Leading Indian contemporary artist Hema Upadhyay's murder has sent shock waves through India and the art world.
The 43-year-old's body was found together with that of her 65-year-old lawyer's in cardboard boxes in a mucky stream in Mumbai on Sunday. A probe is currently underway into the brutal double murder. The artist's hands were tied behind her back, covered in plastic and her body stuffed into the box.
Upadhyay had exhibited several times in Singapore, including at the premier fair Art Stage Singapore in January, and had a residency and solo show at the print institute STPI in 2008.
Tributes have been pouring in for the artist whose life was tragically cut short.
A graduate of India's Maharaja Sayaji Rao University, known internationally for its fine arts faculty, she shot to fame in 2001 when she unveiled an installation of 2,000 life-like acrylic cockroaches at the 10th International Triennale in New Delhi. Many viewers ran for cover. Some said they saw cockroaches in other parts of the space, some swore they saw them move, some walked out and others were quite simply shocked.
She won an award for the installation at the Triennale - she said it was inspired by the military standoff in Kashmir that year which threatened to escalate into a nuclear conflict - and got her first international solo exhibition in the same year at the Institute of Modern Art, Brisbane.
In 2008, she brought her roaches to Singapore for her first solo show here at the now-defunct Bodhi Gallery in Unity Street. Around the same time, she embarked on her residency at STPI.
STPI director Emi Eu tells The Straits Times that back then "she (Upadhyay) was becoming to be known as an artist in her own right".
"I found her works to be very challenging. They looked pretty but her subject matter was very strong. It was about pain, about turmoil and about mortality. She had such a sweet disposition and was always very welcoming. The news is just shocking," says Ms Eu.
The artist's 2008 STPI solo, titled Universe Revolves On, featured deeply personal print works that questioned the meaning of home in the face of India's rapid urbanisation. She incorporated sculptural wood formations in the paper works. Like much of her art that was to follow, the densely composed print work offered a commentary on how Mumbai's unstoppable growth left migrants like her feeling conflicted, isolated and displaced. She was an outsider who had moved from Vadodara in Gujarat to Mumbai in the late 1990s.
In an interview with The Straits Times then, Upadhyay said: "The feeling of being a migrant in a big city drew me to the stories of migrants here; their struggles, the fear of rejection which throws many of them into the grind of sweatshops. I want to continue exploring these struggles through my art."
Prominent regional art consultant and former gallerist Valentine Willie recalls meeting her during her STPI residency, describing her works as "very complex" and "genius".
He adds: "Any death is a loss, more so when it is someone such as Hema who was so talented and young with a bright future ahead of what would surely have been a stellar artistic career. It is heartbreaking just to think about it."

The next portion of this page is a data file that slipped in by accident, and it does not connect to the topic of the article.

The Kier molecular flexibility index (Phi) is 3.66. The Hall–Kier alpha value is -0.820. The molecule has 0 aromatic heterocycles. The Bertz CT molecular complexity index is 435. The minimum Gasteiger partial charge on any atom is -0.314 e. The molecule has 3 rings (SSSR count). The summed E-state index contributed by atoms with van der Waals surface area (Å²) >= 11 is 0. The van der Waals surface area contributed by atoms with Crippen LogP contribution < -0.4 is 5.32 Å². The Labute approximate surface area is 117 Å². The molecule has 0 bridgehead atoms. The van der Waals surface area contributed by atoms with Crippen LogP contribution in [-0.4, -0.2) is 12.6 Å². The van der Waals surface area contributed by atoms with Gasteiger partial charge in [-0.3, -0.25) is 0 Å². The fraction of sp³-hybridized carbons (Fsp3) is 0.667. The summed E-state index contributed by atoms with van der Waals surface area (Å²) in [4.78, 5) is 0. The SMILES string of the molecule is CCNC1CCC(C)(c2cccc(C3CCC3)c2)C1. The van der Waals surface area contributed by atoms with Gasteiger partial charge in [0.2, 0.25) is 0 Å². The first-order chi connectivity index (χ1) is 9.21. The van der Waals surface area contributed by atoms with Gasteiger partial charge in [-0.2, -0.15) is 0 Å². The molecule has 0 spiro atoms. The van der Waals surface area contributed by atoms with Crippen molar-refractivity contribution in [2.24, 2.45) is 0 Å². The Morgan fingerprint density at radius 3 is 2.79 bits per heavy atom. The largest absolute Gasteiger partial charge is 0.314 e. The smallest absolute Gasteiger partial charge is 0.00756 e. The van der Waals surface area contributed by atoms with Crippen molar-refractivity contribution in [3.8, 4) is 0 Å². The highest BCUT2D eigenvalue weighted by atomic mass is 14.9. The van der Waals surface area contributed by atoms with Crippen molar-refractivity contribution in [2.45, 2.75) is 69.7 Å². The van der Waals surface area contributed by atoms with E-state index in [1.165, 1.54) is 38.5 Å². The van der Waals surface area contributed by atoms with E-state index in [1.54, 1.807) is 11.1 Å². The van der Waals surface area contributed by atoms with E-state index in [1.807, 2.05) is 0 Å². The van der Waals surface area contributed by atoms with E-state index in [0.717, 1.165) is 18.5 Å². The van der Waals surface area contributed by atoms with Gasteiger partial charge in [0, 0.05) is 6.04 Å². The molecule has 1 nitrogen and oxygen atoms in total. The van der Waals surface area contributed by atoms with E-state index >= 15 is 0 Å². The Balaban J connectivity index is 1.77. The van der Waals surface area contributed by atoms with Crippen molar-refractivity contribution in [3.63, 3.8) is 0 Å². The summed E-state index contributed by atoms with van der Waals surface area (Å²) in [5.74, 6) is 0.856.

From the late 2000s, Upadhyay continued using elements of photography, painting and sculpture in mixed media pieces in which figures sometimes moved between stillness and agony, forming an uneasy link between the woman as a subject and an object.
Her art kept getting edgier despite her personal turmoil, or perhaps because of it. In 2010, she was locked in a bitter divorce case with her husband Chintan Upadhyay, also a leading artist. He has been questioned by the police regarding her death.
From roaches to dinosaurs to birds, new forms starting appearing in her art. The use of birds could be said to symbolise, on some level, her own pining for freedom, for flight.
At the 2016 Kochi-Muziris Biennale in Kochi, she presented a stunning and deeply meditative six-panel series ironically titled Silence And Its Reflections. Made of long grain rice arranged in waves with phrases handwritten on miniscule grains that could only be read with the aid of magnifying glasses, it unravelled like the undulating surface of an ocean. The patient viewer was rewarded with miniscule fragments of text that had been painstakingly handwritten on the rice grains.
Mumbai-based artist and former artistic director of the Kochi-Muziris Biennale Jitish Kallat calls her "untimely death deeply devastating; a chilling end to a life spent in artistic pursuit. The fact that she is no more with us is hardly sinking in."
Karachi-based artist and art educator Sohail Zuberi, who met Upadhyay in 2003 when she was in Karachi on a residency, said he had kept up with her artistic career all through these years. "She was at the prime of her life and I find it extremely hard to reconcile to the fact that she is gone. I keep telling myself that Hema lives on through her work, and she must."
Singapore-based ceramic artist Madhvi Subrahmanian who knew Upadhyay both personally and professionally, says she is "totally devastated" by the news of her death.
"The art world has lost such a bright spark. She was not only an outstanding artist but a kind and generous soul - she will be missed by many for a long time to come."